VR tested in aged care
A new study suggests virtual reality has the power to transform the day-to-day lives of aged care residents.
The Transforming Aged Care with Virtual Reality (VR) project is a collaboration between researchers from QUT, Griffith University, the University of Melbourne and La Trobe. It was funded by a philanthropic research grant from Facebook.
“COVID-19 has been especially hard on people in aged care. One way to improve their lives is to use technology like virtual and augmented reality, which allows them to leave the four walls of their home,” says Queensland University of Technology (QUT) researcher Professor Evonne Miller.
“We integrated VR technologies into three Australian aged care facilities to find ways of better socially connecting residents with each other, staff and their families during this pandemic; and to provide older aged care residents with creative, novel and intellectually-stimulating leisure activities – ensuring daily life is exciting, rather than mundane and monotonous.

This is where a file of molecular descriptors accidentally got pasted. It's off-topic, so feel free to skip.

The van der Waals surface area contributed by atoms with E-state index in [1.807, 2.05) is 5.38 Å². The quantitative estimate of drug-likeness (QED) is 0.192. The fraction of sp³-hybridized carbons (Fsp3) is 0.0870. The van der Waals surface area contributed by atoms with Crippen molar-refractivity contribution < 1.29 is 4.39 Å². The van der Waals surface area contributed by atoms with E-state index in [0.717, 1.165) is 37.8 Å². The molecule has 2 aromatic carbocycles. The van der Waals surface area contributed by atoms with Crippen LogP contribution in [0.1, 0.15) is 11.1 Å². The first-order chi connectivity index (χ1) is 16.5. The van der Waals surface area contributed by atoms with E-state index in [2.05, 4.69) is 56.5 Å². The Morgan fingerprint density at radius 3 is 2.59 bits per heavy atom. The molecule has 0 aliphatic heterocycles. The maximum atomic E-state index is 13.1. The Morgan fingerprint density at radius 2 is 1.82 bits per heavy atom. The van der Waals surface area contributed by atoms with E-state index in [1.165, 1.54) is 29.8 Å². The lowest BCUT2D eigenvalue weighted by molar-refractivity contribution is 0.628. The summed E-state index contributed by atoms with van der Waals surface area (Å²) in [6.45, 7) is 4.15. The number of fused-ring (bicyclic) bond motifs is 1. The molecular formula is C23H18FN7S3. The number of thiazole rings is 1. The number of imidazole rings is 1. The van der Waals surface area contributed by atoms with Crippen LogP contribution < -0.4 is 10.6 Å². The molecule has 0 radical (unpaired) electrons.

“VR can take them back to their honeymoon, let them reconnect to something important from their past or travel to a country they always wanted to visit. They can sky-dive, ride a gondola through Venice, sail a yacht and so much more. The possibilities are limitless and overcome mobility and health problems.”
The project has produced a Transformational Toolkit, which was launched this week. The toolkit is freely available online and outlines how to implement VR into aged care.
It includes advice on cost of headsets, how to get started, where to find apps, safety assessments and physical space requirements.
More information is accessible here.